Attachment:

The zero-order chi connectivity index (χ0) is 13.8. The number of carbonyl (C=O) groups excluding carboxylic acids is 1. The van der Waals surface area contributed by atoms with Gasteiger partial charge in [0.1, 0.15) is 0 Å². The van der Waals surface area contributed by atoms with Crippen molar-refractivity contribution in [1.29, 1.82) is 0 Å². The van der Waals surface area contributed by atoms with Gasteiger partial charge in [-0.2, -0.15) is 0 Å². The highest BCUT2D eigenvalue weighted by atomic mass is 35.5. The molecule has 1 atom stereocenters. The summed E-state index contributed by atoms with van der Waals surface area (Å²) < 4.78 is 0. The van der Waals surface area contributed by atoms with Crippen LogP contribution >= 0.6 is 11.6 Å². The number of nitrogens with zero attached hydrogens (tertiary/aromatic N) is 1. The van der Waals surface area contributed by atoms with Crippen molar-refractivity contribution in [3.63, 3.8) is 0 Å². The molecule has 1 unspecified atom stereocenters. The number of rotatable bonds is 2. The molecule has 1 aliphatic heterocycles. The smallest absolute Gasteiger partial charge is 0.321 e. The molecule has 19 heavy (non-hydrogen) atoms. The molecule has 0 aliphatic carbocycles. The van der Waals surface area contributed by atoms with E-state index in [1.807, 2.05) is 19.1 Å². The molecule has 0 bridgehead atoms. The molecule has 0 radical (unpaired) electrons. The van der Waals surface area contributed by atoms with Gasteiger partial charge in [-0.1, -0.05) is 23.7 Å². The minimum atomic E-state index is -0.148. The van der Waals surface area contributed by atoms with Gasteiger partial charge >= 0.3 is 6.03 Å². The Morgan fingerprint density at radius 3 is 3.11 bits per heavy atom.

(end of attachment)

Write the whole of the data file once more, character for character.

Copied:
The zero-order chi connectivity index (χ0) is 13.8. The number of carbonyl (C=O) groups excluding carboxylic acids is 1. The van der Waals surface area contributed by atoms with Gasteiger partial charge in [0.1, 0.15) is 0 Å². The van der Waals surface area contributed by atoms with Crippen molar-refractivity contribution in [1.29, 1.82) is 0 Å². The van der Waals surface area contributed by atoms with Gasteiger partial charge in [-0.2, -0.15) is 0 Å². The highest BCUT2D eigenvalue weighted by atomic mass is 35.5. The molecule has 1 atom stereocenters. The summed E-state index contributed by atoms with van der Waals surface area (Å²) < 4.78 is 0. The van der Waals surface area contributed by atoms with Crippen LogP contribution >= 0.6 is 11.6 Å². The number of nitrogens with zero attached hydrogens (tertiary/aromatic N) is 1. The van der Waals surface area contributed by atoms with Crippen molar-refractivity contribution in [3.63, 3.8) is 0 Å². The molecule has 1 unspecified atom stereocenters. The number of rotatable bonds is 2. The molecule has 1 aliphatic heterocycles. The smallest absolute Gasteiger partial charge is 0.321 e. The molecule has 19 heavy (non-hydrogen) atoms. The molecule has 0 aliphatic carbocycles. The van der Waals surface area contributed by atoms with E-state index in [1.807, 2.05) is 19.1 Å². The molecule has 0 bridgehead atoms. The molecule has 0 radical (unpaired) electrons. The van der Waals surface area contributed by atoms with Gasteiger partial charge in [-0.1, -0.05) is 23.7 Å². The minimum atomic E-state index is -0.148. The van der Waals surface area contributed by atoms with Gasteiger partial charge >= 0.3 is 6.03 Å². The Morgan fingerprint density at radius 3 is 3.11 bits per heavy atom.